What I mostly appreciate, on very cold winter days, back from a long walk, is a warming chinese red tea from Qimen (Anhui). The Mao Feng types are picked on early spring days. The one I’m tasting is from the very first days of harvest, and offers small buds with a very tender leaf.
The leaves appear to be quite dark, with just a bit of golden down. They also are very curly, and not that easy to handle.
An intense flowery and malty fragrance is released when pouring water into the zhong. That’s already a warming sensation. The liquor is a shiny dark red, pure and clean. The very first brew offers a surprising gentle flower aroma.
The following brews give more chocolate and malt flavors. But the flower note is still present in mouth and throat. The velvety texture melts into the body providing a very soft and soothing sensation.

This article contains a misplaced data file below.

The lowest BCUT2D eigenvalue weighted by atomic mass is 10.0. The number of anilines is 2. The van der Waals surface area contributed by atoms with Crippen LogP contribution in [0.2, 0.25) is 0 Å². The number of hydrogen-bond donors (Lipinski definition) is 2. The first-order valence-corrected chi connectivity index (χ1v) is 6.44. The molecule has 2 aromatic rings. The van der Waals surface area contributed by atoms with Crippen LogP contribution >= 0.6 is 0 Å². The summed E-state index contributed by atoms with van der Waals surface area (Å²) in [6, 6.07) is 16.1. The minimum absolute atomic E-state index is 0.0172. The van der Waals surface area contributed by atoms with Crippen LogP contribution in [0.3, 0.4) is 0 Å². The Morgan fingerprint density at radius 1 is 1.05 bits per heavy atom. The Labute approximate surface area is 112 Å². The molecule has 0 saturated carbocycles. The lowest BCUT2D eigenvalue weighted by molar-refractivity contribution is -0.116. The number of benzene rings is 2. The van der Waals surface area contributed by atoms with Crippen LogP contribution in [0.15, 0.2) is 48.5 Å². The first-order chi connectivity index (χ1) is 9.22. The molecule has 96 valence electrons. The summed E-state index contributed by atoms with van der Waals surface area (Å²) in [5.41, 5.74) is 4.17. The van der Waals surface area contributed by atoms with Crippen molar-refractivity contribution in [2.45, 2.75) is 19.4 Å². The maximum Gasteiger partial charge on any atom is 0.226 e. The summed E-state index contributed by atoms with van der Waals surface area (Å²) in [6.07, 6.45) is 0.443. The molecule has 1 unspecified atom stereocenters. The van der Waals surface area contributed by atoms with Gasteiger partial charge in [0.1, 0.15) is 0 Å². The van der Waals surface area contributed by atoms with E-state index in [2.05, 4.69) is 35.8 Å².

This is one of the finest Qimen Mao Feng I have tasted so far, and I find the floral aromas quite unusual. After five or six brews, the fragrances and flavors start to slowly fade away.
For this tea session, I chose a Jingdezhen porcelain zhong, ivory white pitcher, and gorgeous celadon flower cups. The choice of the accessories is very important on the general feeling you’re going to have about the tea itself, and tea time. Because tea is also poetry. And when I think of tender spring buds, I naturally want to associate them to delicate butterflies, and cups suggesting a flower shape in a subtle green color. And when the sun shines on such a tea set, although it’s so cold outside, you can almost feel blessed by Nature’s harmony. And most of all, you are not freezing any more !